by Amanda Skofstad
Photo provided by the University Archives
The University of Notre Dame’s Cushwa Center for the Study of American Catholicism, in collaboration with the Office of the President, will host five Catholic university presidents on Sept. 5 for a lecture and panel to commemorate the 50th anniversary of the drafting and signing of the Land O’Lakes Statement.
Rev. Theodore M. Hesburgh, C.S.C., — then-president of Notre Dame and the International Federation of Catholic Universities — organized and hosted this pivotal event on Notre Dame property in northern Wisconsin.
John T. McGreevy, the I.A. O’Shaughnessy Dean of Notre Dame’s College of Arts and Letters and professor of history, will deliver a talk from 4 to 5 p.m. in McKenna Hall Auditorium on the history and impact of the Land O’Lakes charter on Catholic higher education.
McGreevy’s talk will be followed by a panel discussion at 7 p.m. with Rev. John I. Jenkins, C.S.C., president of Notre Dame; Rev. William P. Leahy, S.J., president of Boston College; Patricia McGuire, president of Trinity Washington University; Rev. Joseph M. McShane, S.J., president of Fordham University; and Julie H. Sullivan, president of the University of St. Thomas.
Land O’Lakes’ central articulation of the need for academic freedom and institutional autonomy challenged Catholic universities to aspire to excellence in all their endeavors. Informed by the teachings of the Second Vatican Council, the statement also affirmed that Catholicism — “perceptibly present and effectively operative” in a campus community — distinctly enhances a modern university’s capacity for such excellence.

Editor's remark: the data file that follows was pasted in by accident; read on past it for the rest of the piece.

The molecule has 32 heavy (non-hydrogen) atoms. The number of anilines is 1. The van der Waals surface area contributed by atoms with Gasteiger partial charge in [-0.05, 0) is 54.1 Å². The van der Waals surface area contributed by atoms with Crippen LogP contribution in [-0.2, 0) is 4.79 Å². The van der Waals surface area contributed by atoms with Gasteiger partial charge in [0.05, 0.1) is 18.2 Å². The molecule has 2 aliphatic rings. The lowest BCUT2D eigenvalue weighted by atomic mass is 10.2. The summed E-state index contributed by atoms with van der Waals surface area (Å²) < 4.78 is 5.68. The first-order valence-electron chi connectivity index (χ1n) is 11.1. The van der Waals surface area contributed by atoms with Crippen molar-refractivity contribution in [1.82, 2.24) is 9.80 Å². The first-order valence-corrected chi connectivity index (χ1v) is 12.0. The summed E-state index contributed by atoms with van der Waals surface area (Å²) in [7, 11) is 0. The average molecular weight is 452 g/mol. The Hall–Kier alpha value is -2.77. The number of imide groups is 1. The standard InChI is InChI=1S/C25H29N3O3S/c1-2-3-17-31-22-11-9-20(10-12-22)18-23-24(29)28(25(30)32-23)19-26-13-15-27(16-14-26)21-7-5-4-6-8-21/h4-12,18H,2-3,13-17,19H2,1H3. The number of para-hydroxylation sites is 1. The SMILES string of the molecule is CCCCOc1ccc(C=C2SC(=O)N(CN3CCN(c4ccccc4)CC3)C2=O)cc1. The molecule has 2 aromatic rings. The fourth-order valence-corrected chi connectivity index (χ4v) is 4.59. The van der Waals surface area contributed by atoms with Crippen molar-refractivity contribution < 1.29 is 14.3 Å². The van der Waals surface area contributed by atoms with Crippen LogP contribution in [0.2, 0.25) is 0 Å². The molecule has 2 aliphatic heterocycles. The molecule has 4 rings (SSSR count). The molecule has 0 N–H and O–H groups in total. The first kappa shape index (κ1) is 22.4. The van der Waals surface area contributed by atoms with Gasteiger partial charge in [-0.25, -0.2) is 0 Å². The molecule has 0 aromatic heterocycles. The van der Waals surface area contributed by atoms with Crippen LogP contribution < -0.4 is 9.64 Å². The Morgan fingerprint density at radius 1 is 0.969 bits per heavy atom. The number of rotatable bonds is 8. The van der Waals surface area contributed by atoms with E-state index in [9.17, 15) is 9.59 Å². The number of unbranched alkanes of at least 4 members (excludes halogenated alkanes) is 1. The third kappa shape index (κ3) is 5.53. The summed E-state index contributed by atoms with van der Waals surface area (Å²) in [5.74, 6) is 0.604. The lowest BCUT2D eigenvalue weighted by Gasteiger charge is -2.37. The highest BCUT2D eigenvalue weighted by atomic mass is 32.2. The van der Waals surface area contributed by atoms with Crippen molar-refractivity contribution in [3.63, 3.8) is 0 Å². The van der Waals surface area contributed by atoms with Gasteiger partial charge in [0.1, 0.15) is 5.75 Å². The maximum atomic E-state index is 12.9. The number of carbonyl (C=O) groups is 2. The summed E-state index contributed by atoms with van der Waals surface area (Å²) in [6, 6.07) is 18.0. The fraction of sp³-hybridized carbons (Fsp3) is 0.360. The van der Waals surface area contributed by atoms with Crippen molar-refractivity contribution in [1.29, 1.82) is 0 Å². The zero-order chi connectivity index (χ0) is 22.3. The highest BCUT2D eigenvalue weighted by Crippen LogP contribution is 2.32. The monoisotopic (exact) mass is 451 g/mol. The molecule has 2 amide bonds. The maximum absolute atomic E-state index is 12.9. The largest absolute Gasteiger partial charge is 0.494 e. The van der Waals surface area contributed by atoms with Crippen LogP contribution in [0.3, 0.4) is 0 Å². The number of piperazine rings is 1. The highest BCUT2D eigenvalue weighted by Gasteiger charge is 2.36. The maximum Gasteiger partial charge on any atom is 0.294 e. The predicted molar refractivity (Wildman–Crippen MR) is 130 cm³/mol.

“Most American Catholic colleges and universities were founded in the 19th century,” McGreevy said, “and then renewed in the context of the Second Vatican Council and the 1960s. The Land O’Lakes statement was part of that renewal and it makes sense to reflect upon the document and see how and if it speaks to our own era.”
As Father Jenkins wrote in a July 2017 essay published in America magazine, “From the perspective of 50 years on, with new controversies and a very different papacy, we can perhaps better understand the context, vision, limitations and legacy of the Land O’ Lakes Statement for Catholic higher education and for the Church generally.”
The lecture and panel discussion are free and open to the public.
Originally published at news.nd.edu.